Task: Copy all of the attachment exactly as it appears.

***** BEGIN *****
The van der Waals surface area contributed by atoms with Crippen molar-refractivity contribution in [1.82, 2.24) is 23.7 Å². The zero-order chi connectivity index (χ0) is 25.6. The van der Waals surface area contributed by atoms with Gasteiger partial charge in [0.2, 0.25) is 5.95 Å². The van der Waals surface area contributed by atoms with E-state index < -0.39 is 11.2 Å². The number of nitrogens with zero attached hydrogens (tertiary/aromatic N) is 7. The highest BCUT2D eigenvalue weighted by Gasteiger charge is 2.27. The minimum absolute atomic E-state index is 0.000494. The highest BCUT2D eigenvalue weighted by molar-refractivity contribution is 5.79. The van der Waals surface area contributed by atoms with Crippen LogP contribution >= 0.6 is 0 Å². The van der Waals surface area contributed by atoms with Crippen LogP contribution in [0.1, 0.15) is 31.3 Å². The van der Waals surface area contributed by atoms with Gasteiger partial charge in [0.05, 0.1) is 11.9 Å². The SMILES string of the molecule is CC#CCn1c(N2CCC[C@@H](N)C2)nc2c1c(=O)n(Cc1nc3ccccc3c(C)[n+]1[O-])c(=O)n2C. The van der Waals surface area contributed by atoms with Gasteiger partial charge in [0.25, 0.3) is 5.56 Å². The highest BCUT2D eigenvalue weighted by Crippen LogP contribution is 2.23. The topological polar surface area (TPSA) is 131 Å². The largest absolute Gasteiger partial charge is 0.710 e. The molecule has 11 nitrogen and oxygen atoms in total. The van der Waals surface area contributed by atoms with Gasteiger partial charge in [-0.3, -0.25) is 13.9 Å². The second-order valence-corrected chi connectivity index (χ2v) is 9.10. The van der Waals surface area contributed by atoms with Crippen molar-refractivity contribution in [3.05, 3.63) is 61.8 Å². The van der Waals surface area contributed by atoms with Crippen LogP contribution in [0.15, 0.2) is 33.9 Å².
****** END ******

The van der Waals surface area contributed by atoms with Crippen molar-refractivity contribution in [1.82, 2.24) is 23.7 Å². The zero-order chi connectivity index (χ0) is 25.6. The van der Waals surface area contributed by atoms with Gasteiger partial charge in [0.2, 0.25) is 5.95 Å². The van der Waals surface area contributed by atoms with E-state index < -0.39 is 11.2 Å². The number of nitrogens with zero attached hydrogens (tertiary/aromatic N) is 7. The highest BCUT2D eigenvalue weighted by Gasteiger charge is 2.27. The minimum absolute atomic E-state index is 0.000494. The highest BCUT2D eigenvalue weighted by molar-refractivity contribution is 5.79. The van der Waals surface area contributed by atoms with Crippen LogP contribution >= 0.6 is 0 Å². The van der Waals surface area contributed by atoms with Crippen LogP contribution in [0.1, 0.15) is 31.3 Å². The van der Waals surface area contributed by atoms with Gasteiger partial charge in [0.05, 0.1) is 11.9 Å². The SMILES string of the molecule is CC#CCn1c(N2CCC[C@@H](N)C2)nc2c1c(=O)n(Cc1nc3ccccc3c(C)[n+]1[O-])c(=O)n2C. The van der Waals surface area contributed by atoms with Gasteiger partial charge in [0.25, 0.3) is 5.56 Å². The highest BCUT2D eigenvalue weighted by Crippen LogP contribution is 2.23. The topological polar surface area (TPSA) is 131 Å². The largest absolute Gasteiger partial charge is 0.710 e. The molecule has 11 nitrogen and oxygen atoms in total. The van der Waals surface area contributed by atoms with Gasteiger partial charge in [-0.3, -0.25) is 13.9 Å². The second-order valence-corrected chi connectivity index (χ2v) is 9.10. The van der Waals surface area contributed by atoms with Crippen molar-refractivity contribution in [3.05, 3.63) is 61.8 Å². The van der Waals surface area contributed by atoms with Crippen LogP contribution in [0.15, 0.2) is 33.9 Å².